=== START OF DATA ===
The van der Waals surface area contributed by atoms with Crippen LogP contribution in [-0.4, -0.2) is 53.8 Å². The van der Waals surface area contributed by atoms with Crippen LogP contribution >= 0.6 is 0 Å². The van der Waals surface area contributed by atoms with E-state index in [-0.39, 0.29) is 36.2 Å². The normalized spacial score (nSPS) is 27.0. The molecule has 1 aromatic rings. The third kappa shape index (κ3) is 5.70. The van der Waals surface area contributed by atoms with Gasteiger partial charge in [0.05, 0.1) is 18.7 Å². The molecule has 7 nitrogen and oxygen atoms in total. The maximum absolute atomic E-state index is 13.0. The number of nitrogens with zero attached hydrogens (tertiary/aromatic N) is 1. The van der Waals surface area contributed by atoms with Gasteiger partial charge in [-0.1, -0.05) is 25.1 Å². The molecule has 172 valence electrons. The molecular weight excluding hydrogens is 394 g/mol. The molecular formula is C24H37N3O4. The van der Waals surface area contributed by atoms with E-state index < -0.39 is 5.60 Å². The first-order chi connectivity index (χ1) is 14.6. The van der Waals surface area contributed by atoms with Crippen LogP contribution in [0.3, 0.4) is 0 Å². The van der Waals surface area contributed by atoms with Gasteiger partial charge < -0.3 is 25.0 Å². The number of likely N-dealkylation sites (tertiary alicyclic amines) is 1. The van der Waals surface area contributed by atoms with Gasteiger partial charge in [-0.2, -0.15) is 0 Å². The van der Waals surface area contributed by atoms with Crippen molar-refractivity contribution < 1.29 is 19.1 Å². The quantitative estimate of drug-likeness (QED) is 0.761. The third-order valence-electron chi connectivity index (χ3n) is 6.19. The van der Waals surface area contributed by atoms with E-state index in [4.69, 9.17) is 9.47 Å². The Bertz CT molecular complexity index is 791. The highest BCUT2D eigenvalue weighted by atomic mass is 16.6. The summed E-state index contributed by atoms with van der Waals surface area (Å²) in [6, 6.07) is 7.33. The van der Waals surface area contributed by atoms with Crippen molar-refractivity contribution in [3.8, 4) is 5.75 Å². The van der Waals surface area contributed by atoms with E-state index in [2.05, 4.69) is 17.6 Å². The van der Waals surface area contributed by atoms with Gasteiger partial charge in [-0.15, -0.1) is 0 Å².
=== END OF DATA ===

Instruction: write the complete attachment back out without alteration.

The van der Waals surface area contributed by atoms with Crippen LogP contribution in [-0.4, -0.2) is 53.8 Å². The van der Waals surface area contributed by atoms with Crippen LogP contribution >= 0.6 is 0 Å². The van der Waals surface area contributed by atoms with E-state index in [-0.39, 0.29) is 36.2 Å². The normalized spacial score (nSPS) is 27.0. The molecule has 1 aromatic rings. The third kappa shape index (κ3) is 5.70. The van der Waals surface area contributed by atoms with Gasteiger partial charge in [0.05, 0.1) is 18.7 Å². The molecule has 7 nitrogen and oxygen atoms in total. The maximum absolute atomic E-state index is 13.0. The number of nitrogens with zero attached hydrogens (tertiary/aromatic N) is 1. The van der Waals surface area contributed by atoms with Gasteiger partial charge in [-0.1, -0.05) is 25.1 Å². The molecule has 172 valence electrons. The molecular weight excluding hydrogens is 394 g/mol. The molecular formula is C24H37N3O4. The van der Waals surface area contributed by atoms with E-state index < -0.39 is 5.60 Å². The first-order chi connectivity index (χ1) is 14.6. The van der Waals surface area contributed by atoms with Crippen LogP contribution in [0.3, 0.4) is 0 Å². The van der Waals surface area contributed by atoms with Gasteiger partial charge < -0.3 is 25.0 Å². The number of likely N-dealkylation sites (tertiary alicyclic amines) is 1. The van der Waals surface area contributed by atoms with Gasteiger partial charge in [-0.2, -0.15) is 0 Å². The van der Waals surface area contributed by atoms with Crippen molar-refractivity contribution < 1.29 is 19.1 Å². The quantitative estimate of drug-likeness (QED) is 0.761. The third-order valence-electron chi connectivity index (χ3n) is 6.19. The van der Waals surface area contributed by atoms with E-state index in [4.69, 9.17) is 9.47 Å². The Bertz CT molecular complexity index is 791. The highest BCUT2D eigenvalue weighted by atomic mass is 16.6. The summed E-state index contributed by atoms with van der Waals surface area (Å²) in [6, 6.07) is 7.33. The van der Waals surface area contributed by atoms with Crippen molar-refractivity contribution in [3.8, 4) is 5.75 Å². The van der Waals surface area contributed by atoms with E-state index in [2.05, 4.69) is 17.6 Å². The van der Waals surface area contributed by atoms with Gasteiger partial charge in [-0.15, -0.1) is 0 Å².